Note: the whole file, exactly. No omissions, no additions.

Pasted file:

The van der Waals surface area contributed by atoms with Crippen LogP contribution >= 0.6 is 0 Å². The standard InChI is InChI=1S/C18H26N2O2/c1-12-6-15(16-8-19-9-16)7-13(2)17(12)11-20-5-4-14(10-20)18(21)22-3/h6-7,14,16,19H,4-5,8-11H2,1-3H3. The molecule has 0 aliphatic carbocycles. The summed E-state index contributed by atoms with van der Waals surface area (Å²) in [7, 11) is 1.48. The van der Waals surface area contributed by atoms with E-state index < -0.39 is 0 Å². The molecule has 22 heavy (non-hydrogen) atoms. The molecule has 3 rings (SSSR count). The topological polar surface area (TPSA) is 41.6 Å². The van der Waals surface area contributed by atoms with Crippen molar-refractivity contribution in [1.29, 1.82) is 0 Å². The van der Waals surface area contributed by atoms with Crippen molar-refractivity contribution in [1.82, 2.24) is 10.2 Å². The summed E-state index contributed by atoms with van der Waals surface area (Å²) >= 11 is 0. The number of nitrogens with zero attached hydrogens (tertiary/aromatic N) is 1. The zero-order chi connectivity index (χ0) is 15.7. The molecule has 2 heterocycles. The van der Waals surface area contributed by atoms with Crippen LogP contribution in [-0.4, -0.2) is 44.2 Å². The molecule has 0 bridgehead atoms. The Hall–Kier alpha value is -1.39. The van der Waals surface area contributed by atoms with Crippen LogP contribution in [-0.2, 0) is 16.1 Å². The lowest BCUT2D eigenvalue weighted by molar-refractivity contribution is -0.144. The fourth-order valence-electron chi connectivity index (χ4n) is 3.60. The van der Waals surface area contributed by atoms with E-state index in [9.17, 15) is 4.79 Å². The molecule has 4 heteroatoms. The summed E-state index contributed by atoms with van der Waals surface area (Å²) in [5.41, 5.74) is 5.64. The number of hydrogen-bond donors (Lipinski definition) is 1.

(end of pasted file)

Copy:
The van der Waals surface area contributed by atoms with Crippen LogP contribution >= 0.6 is 0 Å². The standard InChI is InChI=1S/C18H26N2O2/c1-12-6-15(16-8-19-9-16)7-13(2)17(12)11-20-5-4-14(10-20)18(21)22-3/h6-7,14,16,19H,4-5,8-11H2,1-3H3. The molecule has 0 aliphatic carbocycles. The summed E-state index contributed by atoms with van der Waals surface area (Å²) in [7, 11) is 1.48. The van der Waals surface area contributed by atoms with E-state index < -0.39 is 0 Å². The molecule has 22 heavy (non-hydrogen) atoms. The molecule has 3 rings (SSSR count). The topological polar surface area (TPSA) is 41.6 Å². The van der Waals surface area contributed by atoms with Crippen molar-refractivity contribution in [1.29, 1.82) is 0 Å². The van der Waals surface area contributed by atoms with Crippen molar-refractivity contribution in [1.82, 2.24) is 10.2 Å². The summed E-state index contributed by atoms with van der Waals surface area (Å²) >= 11 is 0. The number of nitrogens with zero attached hydrogens (tertiary/aromatic N) is 1. The zero-order chi connectivity index (χ0) is 15.7. The molecule has 2 heterocycles. The van der Waals surface area contributed by atoms with Crippen LogP contribution in [-0.4, -0.2) is 44.2 Å². The molecule has 0 bridgehead atoms. The Hall–Kier alpha value is -1.39. The van der Waals surface area contributed by atoms with Crippen LogP contribution in [-0.2, 0) is 16.1 Å². The lowest BCUT2D eigenvalue weighted by molar-refractivity contribution is -0.144. The fourth-order valence-electron chi connectivity index (χ4n) is 3.60. The van der Waals surface area contributed by atoms with E-state index in [9.17, 15) is 4.79 Å². The molecule has 4 heteroatoms. The summed E-state index contributed by atoms with van der Waals surface area (Å²) in [5.41, 5.74) is 5.64. The number of hydrogen-bond donors (Lipinski definition) is 1.